Again, the pandemic.
Meanwhile, the NAHB prognosticator says, "Wild cards in the forecast on the downside also include large changes in interest rates (although he expects them to remain near their historic lows at below 4%) and significantly tighter regulatory policy."
That would add to possible weaknesses in construction due to rising costs for building materials and land, as well as indirect costs of longer delivery times for those materials. "We also see higher regulatory risks for government policies in the areas of labor and land development," Dietz says.
Location, location, location
Data scientist Francesca Ortegren with the Clever real estate listing service says she, too, expects new construction to continue rising in 2021, and geography has a lot to do with it.
Ortegren says: "We're likely to see more construction in areas that continue to have quick sales, limited inventory, and high prices. According to our Buyer Demand Report, midsized metro areas seemed to have the largest increase in demand (as it related to supply) throughout the beginning half of the pandemic."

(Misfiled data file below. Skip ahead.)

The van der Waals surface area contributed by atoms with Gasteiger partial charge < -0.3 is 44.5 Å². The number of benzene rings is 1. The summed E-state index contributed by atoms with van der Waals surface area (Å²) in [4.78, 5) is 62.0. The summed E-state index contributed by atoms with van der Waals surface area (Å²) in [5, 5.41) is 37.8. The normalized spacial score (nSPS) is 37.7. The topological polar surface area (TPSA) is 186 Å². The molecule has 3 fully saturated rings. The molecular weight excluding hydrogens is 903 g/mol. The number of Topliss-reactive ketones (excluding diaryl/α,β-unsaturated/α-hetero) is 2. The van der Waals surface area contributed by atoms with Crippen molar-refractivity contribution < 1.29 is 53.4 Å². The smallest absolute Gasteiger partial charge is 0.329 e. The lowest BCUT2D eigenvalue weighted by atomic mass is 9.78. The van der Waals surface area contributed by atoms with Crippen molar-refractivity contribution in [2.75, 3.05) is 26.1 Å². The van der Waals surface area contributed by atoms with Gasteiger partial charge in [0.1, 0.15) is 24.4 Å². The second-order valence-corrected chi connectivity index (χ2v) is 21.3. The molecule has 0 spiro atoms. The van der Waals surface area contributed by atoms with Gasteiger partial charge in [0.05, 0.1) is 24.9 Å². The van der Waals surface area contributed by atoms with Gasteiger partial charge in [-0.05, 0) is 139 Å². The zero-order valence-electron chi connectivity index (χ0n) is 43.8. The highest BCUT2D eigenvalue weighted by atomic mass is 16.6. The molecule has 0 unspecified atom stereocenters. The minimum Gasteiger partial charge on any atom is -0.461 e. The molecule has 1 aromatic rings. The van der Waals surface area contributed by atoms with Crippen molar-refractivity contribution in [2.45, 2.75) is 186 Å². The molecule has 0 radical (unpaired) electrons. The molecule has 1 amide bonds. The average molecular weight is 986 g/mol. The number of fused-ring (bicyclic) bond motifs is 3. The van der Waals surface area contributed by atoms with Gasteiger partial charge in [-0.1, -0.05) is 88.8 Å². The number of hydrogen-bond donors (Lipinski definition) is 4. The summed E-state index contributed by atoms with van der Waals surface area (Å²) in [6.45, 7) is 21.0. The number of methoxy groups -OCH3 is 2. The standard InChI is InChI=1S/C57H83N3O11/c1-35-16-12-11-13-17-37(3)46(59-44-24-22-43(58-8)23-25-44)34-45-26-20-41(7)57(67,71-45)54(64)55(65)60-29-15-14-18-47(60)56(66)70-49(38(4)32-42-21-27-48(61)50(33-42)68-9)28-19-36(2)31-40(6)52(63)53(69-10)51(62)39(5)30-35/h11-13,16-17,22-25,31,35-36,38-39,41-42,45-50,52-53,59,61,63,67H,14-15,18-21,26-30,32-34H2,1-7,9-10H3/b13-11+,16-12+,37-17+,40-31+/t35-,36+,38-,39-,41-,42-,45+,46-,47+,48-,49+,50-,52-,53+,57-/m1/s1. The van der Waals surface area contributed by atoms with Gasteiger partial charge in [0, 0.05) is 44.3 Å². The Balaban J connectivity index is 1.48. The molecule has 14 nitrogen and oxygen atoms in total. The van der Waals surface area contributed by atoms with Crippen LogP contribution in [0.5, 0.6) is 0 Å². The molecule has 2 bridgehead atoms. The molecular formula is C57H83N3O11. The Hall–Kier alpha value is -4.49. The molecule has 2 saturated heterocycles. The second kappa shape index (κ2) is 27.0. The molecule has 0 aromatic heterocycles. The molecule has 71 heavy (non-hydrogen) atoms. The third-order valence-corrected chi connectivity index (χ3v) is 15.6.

She pointed to areas such as Harrisburg, Pennsylvania.; Albany, New York; Rochester, New York; and New Orleans as examples of significant increases in demand compared to inventory. "We can expect prospective homeowners in those areas to turn to building to avoid the seller's market," Ortegren says.
As for the pandemic, the Clever data diver says: "I anticipate demand will remain high even after lockdowns lift more permanently. Instead, we might see changes in inventory such that more homes are listed for sale as people regain jobs and the economy grows." People whose personal economies don't recover and are forced to sell after forbearances expire also could add to inventory.
But don't count on a buyer's market emerging, since inventory was low before the pandemic and the ensuing buying surge. A large jump in construction would be needed to even up those market forces, much less swing the market to the other side of the supply-demand pendulum.
The Millionacres bottom line
A shortage of existing housing, low interest rates, and a consumer shift to prefer more space in and around their homes should all combine to help drive demand for new homes to be built and bought in the year ahead.
That probably won't happen at the breakneck space seen in the latter half of 2020 as the housing market, like the stock market, sprung back from their swoons as COVID-19 first forced much of the economy, and everything else in America, to shut down.
Growth will be more modest as vaccines are administered by the hundreds of millions, allowing life to return to some kind of normal, because again, it all depends on the coronavirus.
As Zarenski says, "Any significant change in the trajectory of pandemic response could dramatically change the forecast for new work." And everything else.